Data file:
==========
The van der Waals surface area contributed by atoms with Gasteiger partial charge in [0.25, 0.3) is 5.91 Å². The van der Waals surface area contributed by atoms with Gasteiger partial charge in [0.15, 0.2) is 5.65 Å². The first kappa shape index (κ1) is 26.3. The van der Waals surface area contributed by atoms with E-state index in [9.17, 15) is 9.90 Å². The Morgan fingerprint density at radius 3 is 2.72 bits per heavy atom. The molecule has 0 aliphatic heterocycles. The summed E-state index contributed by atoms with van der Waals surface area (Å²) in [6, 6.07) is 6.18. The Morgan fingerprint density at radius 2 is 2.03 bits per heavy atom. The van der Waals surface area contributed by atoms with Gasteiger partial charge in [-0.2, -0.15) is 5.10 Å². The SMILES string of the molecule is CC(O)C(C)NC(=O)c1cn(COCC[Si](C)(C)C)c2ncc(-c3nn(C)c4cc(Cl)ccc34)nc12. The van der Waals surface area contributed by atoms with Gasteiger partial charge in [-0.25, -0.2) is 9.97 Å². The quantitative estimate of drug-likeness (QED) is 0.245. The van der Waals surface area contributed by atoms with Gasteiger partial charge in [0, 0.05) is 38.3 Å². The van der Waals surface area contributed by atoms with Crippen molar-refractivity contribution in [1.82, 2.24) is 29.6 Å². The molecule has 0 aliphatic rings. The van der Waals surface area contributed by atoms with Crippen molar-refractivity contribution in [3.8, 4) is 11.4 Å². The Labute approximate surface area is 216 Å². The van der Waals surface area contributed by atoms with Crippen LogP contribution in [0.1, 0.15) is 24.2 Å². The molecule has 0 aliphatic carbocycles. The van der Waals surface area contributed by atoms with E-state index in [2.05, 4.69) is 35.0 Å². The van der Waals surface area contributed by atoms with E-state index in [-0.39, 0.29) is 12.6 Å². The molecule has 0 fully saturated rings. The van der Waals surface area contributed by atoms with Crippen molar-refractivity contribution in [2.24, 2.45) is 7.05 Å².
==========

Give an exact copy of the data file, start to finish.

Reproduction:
The van der Waals surface area contributed by atoms with Gasteiger partial charge in [0.25, 0.3) is 5.91 Å². The van der Waals surface area contributed by atoms with Gasteiger partial charge in [0.15, 0.2) is 5.65 Å². The first kappa shape index (κ1) is 26.3. The van der Waals surface area contributed by atoms with E-state index in [9.17, 15) is 9.90 Å². The Morgan fingerprint density at radius 3 is 2.72 bits per heavy atom. The molecule has 0 aliphatic heterocycles. The summed E-state index contributed by atoms with van der Waals surface area (Å²) in [6, 6.07) is 6.18. The Morgan fingerprint density at radius 2 is 2.03 bits per heavy atom. The van der Waals surface area contributed by atoms with Gasteiger partial charge in [-0.2, -0.15) is 5.10 Å². The SMILES string of the molecule is CC(O)C(C)NC(=O)c1cn(COCC[Si](C)(C)C)c2ncc(-c3nn(C)c4cc(Cl)ccc34)nc12. The van der Waals surface area contributed by atoms with Gasteiger partial charge in [-0.25, -0.2) is 9.97 Å². The quantitative estimate of drug-likeness (QED) is 0.245. The van der Waals surface area contributed by atoms with Gasteiger partial charge in [0, 0.05) is 38.3 Å². The van der Waals surface area contributed by atoms with Crippen molar-refractivity contribution in [1.82, 2.24) is 29.6 Å². The molecule has 0 aliphatic rings. The van der Waals surface area contributed by atoms with Crippen molar-refractivity contribution in [3.8, 4) is 11.4 Å². The Labute approximate surface area is 216 Å². The van der Waals surface area contributed by atoms with Crippen LogP contribution in [0.1, 0.15) is 24.2 Å². The molecule has 0 aliphatic carbocycles. The van der Waals surface area contributed by atoms with E-state index in [2.05, 4.69) is 35.0 Å². The van der Waals surface area contributed by atoms with E-state index in [-0.39, 0.29) is 12.6 Å². The molecule has 0 fully saturated rings. The van der Waals surface area contributed by atoms with Crippen molar-refractivity contribution in [2.24, 2.45) is 7.05 Å².